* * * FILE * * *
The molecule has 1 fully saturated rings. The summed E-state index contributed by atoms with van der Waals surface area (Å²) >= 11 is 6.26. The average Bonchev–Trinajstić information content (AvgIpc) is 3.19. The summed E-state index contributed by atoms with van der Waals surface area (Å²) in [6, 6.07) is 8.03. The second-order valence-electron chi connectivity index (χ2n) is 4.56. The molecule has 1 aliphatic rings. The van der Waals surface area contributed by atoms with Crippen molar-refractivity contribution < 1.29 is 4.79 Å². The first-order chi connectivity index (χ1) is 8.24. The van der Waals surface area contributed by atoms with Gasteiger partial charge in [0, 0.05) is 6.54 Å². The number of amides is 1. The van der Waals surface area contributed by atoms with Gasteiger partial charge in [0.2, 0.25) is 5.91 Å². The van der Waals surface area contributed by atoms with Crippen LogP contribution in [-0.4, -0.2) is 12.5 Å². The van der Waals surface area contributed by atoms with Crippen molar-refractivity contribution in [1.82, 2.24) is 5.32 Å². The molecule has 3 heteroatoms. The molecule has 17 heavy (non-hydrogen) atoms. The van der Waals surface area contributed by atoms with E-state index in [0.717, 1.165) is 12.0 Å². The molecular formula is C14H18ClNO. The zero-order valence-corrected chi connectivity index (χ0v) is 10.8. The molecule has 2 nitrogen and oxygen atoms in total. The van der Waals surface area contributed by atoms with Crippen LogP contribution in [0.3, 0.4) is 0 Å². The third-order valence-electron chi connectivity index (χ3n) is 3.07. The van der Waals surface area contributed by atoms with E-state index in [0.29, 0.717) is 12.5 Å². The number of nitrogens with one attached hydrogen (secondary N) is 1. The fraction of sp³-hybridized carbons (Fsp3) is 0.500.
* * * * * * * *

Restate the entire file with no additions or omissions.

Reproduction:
The molecule has 1 fully saturated rings. The summed E-state index contributed by atoms with van der Waals surface area (Å²) >= 11 is 6.26. The average Bonchev–Trinajstić information content (AvgIpc) is 3.19. The summed E-state index contributed by atoms with van der Waals surface area (Å²) in [6, 6.07) is 8.03. The second-order valence-electron chi connectivity index (χ2n) is 4.56. The molecule has 1 aliphatic rings. The van der Waals surface area contributed by atoms with Crippen molar-refractivity contribution < 1.29 is 4.79 Å². The first-order chi connectivity index (χ1) is 8.24. The van der Waals surface area contributed by atoms with Gasteiger partial charge in [0, 0.05) is 6.54 Å². The number of amides is 1. The van der Waals surface area contributed by atoms with Gasteiger partial charge in [0.2, 0.25) is 5.91 Å². The van der Waals surface area contributed by atoms with Crippen LogP contribution in [-0.4, -0.2) is 12.5 Å². The van der Waals surface area contributed by atoms with Crippen molar-refractivity contribution in [1.82, 2.24) is 5.32 Å². The molecule has 3 heteroatoms. The molecule has 17 heavy (non-hydrogen) atoms. The van der Waals surface area contributed by atoms with E-state index in [0.717, 1.165) is 12.0 Å². The molecular formula is C14H18ClNO. The zero-order valence-corrected chi connectivity index (χ0v) is 10.8. The molecule has 2 nitrogen and oxygen atoms in total. The van der Waals surface area contributed by atoms with Crippen LogP contribution in [0.3, 0.4) is 0 Å². The third-order valence-electron chi connectivity index (χ3n) is 3.07. The van der Waals surface area contributed by atoms with E-state index in [0.29, 0.717) is 12.5 Å². The number of nitrogens with one attached hydrogen (secondary N) is 1. The fraction of sp³-hybridized carbons (Fsp3) is 0.500.